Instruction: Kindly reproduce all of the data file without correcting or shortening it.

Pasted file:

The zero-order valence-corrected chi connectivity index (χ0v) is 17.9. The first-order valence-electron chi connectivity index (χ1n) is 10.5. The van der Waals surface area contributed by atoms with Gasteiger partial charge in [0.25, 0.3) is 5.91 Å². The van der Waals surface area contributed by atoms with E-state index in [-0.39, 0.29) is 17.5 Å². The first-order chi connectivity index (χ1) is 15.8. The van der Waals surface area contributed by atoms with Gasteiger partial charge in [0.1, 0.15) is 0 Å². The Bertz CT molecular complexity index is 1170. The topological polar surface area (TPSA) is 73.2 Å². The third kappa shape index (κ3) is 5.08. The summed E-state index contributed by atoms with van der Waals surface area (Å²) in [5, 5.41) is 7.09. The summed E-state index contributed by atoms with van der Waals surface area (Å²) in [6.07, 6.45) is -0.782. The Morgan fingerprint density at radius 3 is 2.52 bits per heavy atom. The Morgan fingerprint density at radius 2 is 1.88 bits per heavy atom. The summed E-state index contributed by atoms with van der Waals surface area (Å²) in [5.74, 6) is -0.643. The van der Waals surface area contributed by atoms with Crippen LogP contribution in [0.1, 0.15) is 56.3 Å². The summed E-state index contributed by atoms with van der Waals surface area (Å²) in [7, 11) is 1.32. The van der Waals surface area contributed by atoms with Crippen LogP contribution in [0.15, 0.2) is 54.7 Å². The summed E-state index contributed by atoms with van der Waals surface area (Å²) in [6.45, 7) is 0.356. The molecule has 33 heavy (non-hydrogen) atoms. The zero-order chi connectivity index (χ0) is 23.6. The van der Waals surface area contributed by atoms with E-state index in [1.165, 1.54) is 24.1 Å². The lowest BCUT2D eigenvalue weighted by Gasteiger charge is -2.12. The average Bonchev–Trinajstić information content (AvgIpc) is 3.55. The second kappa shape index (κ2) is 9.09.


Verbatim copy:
The zero-order valence-corrected chi connectivity index (χ0v) is 17.9. The first-order valence-electron chi connectivity index (χ1n) is 10.5. The van der Waals surface area contributed by atoms with Gasteiger partial charge in [0.25, 0.3) is 5.91 Å². The van der Waals surface area contributed by atoms with E-state index in [-0.39, 0.29) is 17.5 Å². The first-order chi connectivity index (χ1) is 15.8. The van der Waals surface area contributed by atoms with Gasteiger partial charge in [0.1, 0.15) is 0 Å². The Bertz CT molecular complexity index is 1170. The topological polar surface area (TPSA) is 73.2 Å². The third kappa shape index (κ3) is 5.08. The summed E-state index contributed by atoms with van der Waals surface area (Å²) in [5, 5.41) is 7.09. The summed E-state index contributed by atoms with van der Waals surface area (Å²) in [6.07, 6.45) is -0.782. The Morgan fingerprint density at radius 3 is 2.52 bits per heavy atom. The Morgan fingerprint density at radius 2 is 1.88 bits per heavy atom. The summed E-state index contributed by atoms with van der Waals surface area (Å²) in [5.74, 6) is -0.643. The van der Waals surface area contributed by atoms with Crippen LogP contribution in [0.1, 0.15) is 56.3 Å². The summed E-state index contributed by atoms with van der Waals surface area (Å²) in [7, 11) is 1.32. The van der Waals surface area contributed by atoms with Crippen LogP contribution in [0.15, 0.2) is 54.7 Å². The summed E-state index contributed by atoms with van der Waals surface area (Å²) in [6.45, 7) is 0.356. The molecule has 33 heavy (non-hydrogen) atoms. The zero-order chi connectivity index (χ0) is 23.6. The van der Waals surface area contributed by atoms with E-state index in [1.165, 1.54) is 24.1 Å². The lowest BCUT2D eigenvalue weighted by Gasteiger charge is -2.12. The average Bonchev–Trinajstić information content (AvgIpc) is 3.55. The second kappa shape index (κ2) is 9.09.